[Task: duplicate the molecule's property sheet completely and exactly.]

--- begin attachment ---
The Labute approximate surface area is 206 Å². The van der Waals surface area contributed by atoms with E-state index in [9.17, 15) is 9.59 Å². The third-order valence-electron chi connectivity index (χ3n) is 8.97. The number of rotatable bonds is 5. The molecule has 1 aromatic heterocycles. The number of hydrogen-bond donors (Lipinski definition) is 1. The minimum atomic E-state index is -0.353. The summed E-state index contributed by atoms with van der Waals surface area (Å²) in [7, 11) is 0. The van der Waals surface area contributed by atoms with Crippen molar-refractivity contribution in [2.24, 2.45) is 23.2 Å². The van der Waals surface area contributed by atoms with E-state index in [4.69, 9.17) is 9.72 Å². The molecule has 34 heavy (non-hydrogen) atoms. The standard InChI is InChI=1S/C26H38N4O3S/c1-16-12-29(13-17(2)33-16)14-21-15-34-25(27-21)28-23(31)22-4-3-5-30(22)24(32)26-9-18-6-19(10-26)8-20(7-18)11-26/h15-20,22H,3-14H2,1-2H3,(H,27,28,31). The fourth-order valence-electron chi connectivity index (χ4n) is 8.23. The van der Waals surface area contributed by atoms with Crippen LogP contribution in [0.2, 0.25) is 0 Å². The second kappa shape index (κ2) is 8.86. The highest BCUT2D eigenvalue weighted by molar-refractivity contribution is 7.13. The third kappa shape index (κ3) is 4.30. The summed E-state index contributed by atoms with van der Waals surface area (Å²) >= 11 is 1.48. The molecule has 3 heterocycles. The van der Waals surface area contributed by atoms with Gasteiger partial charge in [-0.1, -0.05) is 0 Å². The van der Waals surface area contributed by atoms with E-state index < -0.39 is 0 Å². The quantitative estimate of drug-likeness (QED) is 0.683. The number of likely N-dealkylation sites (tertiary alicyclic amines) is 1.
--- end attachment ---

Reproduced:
The Labute approximate surface area is 206 Å². The van der Waals surface area contributed by atoms with E-state index in [9.17, 15) is 9.59 Å². The third-order valence-electron chi connectivity index (χ3n) is 8.97. The number of rotatable bonds is 5. The molecule has 1 aromatic heterocycles. The number of hydrogen-bond donors (Lipinski definition) is 1. The minimum atomic E-state index is -0.353. The summed E-state index contributed by atoms with van der Waals surface area (Å²) in [7, 11) is 0. The van der Waals surface area contributed by atoms with Crippen molar-refractivity contribution in [2.24, 2.45) is 23.2 Å². The van der Waals surface area contributed by atoms with E-state index in [4.69, 9.17) is 9.72 Å². The molecule has 34 heavy (non-hydrogen) atoms. The standard InChI is InChI=1S/C26H38N4O3S/c1-16-12-29(13-17(2)33-16)14-21-15-34-25(27-21)28-23(31)22-4-3-5-30(22)24(32)26-9-18-6-19(10-26)8-20(7-18)11-26/h15-20,22H,3-14H2,1-2H3,(H,27,28,31). The fourth-order valence-electron chi connectivity index (χ4n) is 8.23. The van der Waals surface area contributed by atoms with Crippen LogP contribution in [0.2, 0.25) is 0 Å². The second kappa shape index (κ2) is 8.86. The highest BCUT2D eigenvalue weighted by molar-refractivity contribution is 7.13. The third kappa shape index (κ3) is 4.30. The summed E-state index contributed by atoms with van der Waals surface area (Å²) >= 11 is 1.48. The molecule has 3 heterocycles. The van der Waals surface area contributed by atoms with Gasteiger partial charge in [-0.1, -0.05) is 0 Å². The van der Waals surface area contributed by atoms with E-state index < -0.39 is 0 Å². The quantitative estimate of drug-likeness (QED) is 0.683. The number of likely N-dealkylation sites (tertiary alicyclic amines) is 1.